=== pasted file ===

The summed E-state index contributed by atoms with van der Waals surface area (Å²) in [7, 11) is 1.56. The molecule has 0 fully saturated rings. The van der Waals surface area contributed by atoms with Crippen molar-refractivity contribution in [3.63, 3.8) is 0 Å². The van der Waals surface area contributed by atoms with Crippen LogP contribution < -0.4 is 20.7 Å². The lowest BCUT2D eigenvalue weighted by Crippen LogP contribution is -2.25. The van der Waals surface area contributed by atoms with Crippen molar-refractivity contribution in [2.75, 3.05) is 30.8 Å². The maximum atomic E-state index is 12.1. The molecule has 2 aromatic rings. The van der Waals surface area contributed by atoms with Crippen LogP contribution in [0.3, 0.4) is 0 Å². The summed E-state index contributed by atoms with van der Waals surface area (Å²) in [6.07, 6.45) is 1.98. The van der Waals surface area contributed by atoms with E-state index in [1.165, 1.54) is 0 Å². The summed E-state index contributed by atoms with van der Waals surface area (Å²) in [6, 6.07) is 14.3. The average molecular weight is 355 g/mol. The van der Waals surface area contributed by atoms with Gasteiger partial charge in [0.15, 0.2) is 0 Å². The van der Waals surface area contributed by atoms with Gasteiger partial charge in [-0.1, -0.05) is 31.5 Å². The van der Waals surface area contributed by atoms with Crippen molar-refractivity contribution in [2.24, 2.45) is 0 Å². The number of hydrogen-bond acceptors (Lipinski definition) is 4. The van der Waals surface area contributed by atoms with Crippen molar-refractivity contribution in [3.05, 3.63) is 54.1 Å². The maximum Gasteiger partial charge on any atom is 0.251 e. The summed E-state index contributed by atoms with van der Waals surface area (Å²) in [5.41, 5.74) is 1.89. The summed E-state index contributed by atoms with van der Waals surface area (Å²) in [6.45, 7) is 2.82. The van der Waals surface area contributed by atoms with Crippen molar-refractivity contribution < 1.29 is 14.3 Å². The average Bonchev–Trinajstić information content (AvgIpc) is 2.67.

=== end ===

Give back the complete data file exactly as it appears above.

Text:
The summed E-state index contributed by atoms with van der Waals surface area (Å²) in [7, 11) is 1.56. The molecule has 0 fully saturated rings. The van der Waals surface area contributed by atoms with Crippen molar-refractivity contribution in [3.63, 3.8) is 0 Å². The van der Waals surface area contributed by atoms with Crippen LogP contribution < -0.4 is 20.7 Å². The lowest BCUT2D eigenvalue weighted by Crippen LogP contribution is -2.25. The van der Waals surface area contributed by atoms with Crippen molar-refractivity contribution in [2.75, 3.05) is 30.8 Å². The maximum atomic E-state index is 12.1. The molecule has 2 aromatic rings. The van der Waals surface area contributed by atoms with Crippen LogP contribution in [0.3, 0.4) is 0 Å². The summed E-state index contributed by atoms with van der Waals surface area (Å²) in [6.07, 6.45) is 1.98. The van der Waals surface area contributed by atoms with E-state index in [1.165, 1.54) is 0 Å². The summed E-state index contributed by atoms with van der Waals surface area (Å²) in [6, 6.07) is 14.3. The average molecular weight is 355 g/mol. The van der Waals surface area contributed by atoms with Gasteiger partial charge in [0.15, 0.2) is 0 Å². The van der Waals surface area contributed by atoms with Gasteiger partial charge in [-0.1, -0.05) is 31.5 Å². The van der Waals surface area contributed by atoms with Crippen molar-refractivity contribution in [2.24, 2.45) is 0 Å². The number of hydrogen-bond acceptors (Lipinski definition) is 4. The van der Waals surface area contributed by atoms with Crippen molar-refractivity contribution in [3.05, 3.63) is 54.1 Å². The maximum Gasteiger partial charge on any atom is 0.251 e. The summed E-state index contributed by atoms with van der Waals surface area (Å²) in [5.41, 5.74) is 1.89. The summed E-state index contributed by atoms with van der Waals surface area (Å²) in [6.45, 7) is 2.82. The van der Waals surface area contributed by atoms with Crippen molar-refractivity contribution < 1.29 is 14.3 Å². The average Bonchev–Trinajstić information content (AvgIpc) is 2.67.